The U.S. EPA took another step toward finalizing its proposal to revoke all food tolerances for chlorpyrifos with its November 10 release of a pre-publication copy of the Notice of Data Availability (NODA) related to its assessment of the human health risks associated with the insecticide.
The NODA release drew quick response from Dow AgroSciences, on behalf of U.S. farmers.
“We disagree with the chlorpyrifos NODA and with key aspects of the underlying assessment,” said Phil Jost, Dow AgroSciences portfolio marketing leader, U.S. Crop Protection Insecticides. “The assessment lacks scientific rigor, is contrary to EPA and Administration policies of data access and transparency in scientific decision-making, and falls short of the FIFRA requirement that decisions be based on valid, complete and reliable scientific data.
“However, it is important to note this NODA is not a final decision.”
Chlorpyrifos is a long-standing, critical tool for growers of more than 50 different types of crops in the United States. According to the Dow AgroSciences statement, growers face limited or no viable alternatives to chlorpyrifos for control of many important pests or for outbreaks of new pests.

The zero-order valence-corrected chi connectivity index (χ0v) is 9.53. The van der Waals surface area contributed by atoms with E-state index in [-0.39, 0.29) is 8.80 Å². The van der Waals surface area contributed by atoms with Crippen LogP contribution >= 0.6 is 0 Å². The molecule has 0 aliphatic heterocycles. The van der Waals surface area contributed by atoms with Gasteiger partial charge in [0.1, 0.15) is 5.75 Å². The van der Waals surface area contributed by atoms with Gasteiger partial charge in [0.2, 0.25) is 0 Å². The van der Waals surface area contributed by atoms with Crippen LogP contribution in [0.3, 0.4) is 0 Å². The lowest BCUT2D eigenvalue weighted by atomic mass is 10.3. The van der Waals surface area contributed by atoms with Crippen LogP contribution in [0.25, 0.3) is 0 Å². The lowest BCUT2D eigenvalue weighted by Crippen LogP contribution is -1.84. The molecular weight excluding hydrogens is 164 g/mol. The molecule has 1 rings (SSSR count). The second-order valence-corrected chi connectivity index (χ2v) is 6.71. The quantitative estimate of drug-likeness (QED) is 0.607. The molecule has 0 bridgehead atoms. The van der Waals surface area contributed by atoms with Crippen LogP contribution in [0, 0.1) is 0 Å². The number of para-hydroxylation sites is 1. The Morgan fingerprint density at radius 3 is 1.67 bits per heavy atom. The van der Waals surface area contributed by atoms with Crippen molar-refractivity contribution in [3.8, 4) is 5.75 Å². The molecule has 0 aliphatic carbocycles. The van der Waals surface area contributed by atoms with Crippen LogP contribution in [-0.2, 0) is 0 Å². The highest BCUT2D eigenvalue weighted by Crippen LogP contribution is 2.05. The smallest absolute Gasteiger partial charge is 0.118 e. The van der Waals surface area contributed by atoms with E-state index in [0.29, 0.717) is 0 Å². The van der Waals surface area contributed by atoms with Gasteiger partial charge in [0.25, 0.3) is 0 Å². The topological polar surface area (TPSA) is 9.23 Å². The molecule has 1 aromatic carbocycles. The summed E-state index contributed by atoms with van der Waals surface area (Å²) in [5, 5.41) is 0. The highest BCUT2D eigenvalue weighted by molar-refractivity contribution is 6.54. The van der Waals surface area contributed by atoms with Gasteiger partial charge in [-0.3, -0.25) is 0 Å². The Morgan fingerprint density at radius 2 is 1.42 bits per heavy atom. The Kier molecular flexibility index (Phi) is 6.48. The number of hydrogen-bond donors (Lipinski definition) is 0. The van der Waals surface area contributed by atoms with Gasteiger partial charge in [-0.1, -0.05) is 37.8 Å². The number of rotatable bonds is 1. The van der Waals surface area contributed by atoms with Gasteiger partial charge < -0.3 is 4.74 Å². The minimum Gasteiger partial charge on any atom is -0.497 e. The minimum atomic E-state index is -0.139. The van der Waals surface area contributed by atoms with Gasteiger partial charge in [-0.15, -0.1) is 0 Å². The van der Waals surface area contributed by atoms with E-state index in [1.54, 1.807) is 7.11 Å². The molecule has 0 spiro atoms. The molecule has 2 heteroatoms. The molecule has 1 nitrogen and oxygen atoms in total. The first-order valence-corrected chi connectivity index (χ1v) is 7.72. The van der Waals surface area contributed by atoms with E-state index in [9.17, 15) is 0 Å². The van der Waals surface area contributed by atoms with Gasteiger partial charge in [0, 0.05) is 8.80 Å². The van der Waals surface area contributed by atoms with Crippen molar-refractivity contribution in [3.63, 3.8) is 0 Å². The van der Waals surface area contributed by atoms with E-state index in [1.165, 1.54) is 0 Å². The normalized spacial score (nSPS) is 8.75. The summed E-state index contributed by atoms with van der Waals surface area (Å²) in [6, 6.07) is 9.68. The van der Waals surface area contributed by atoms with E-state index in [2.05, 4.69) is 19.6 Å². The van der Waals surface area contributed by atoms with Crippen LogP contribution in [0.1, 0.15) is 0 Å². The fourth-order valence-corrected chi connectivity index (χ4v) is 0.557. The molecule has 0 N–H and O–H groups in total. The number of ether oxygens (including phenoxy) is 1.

On October 30, 2015, EPA announced a proposal to revoke U.S. food tolerances for chlorpyrifos, based on a U.S. Ninth Circuit Court of Appeals decision ordering the EPA to respond to allegations about chlorpyrifos made in a 2007 petition. The EPA’s proposal to revoke tolerances was made before the Agency had finished its formal health and safety evaluations of chlorpyrifos.
Dow AgroSciences remains confident that authorized uses of chlorpyrifos products, as directed, offer wide margins of protection for human health and safety. The company is concerned that the NODA cannot be reconciled with the requirements of the Federal Insecticide, Fungicide, and Rodenticide Act (FIFRA) and the Agency’s own guidelines, policies and procedures.
The EPA will be opening a 60-day public comment period for the NODA, noting that this will be the last opportunity for stakeholders to express their need for chlorpyrifos and to call for EPA to rely on sound and transparent science and regulatory process.
The court ordered EPA to make a final decision on the petition by March 31, 2017, but did not specify what that decision should be. The EPA can deny the petition and retain all tolerances, which would be consistent with the science and allow the Agency to complete its registration review and address any remaining concerns in an orderly manner.
Source – Dow AgroSciences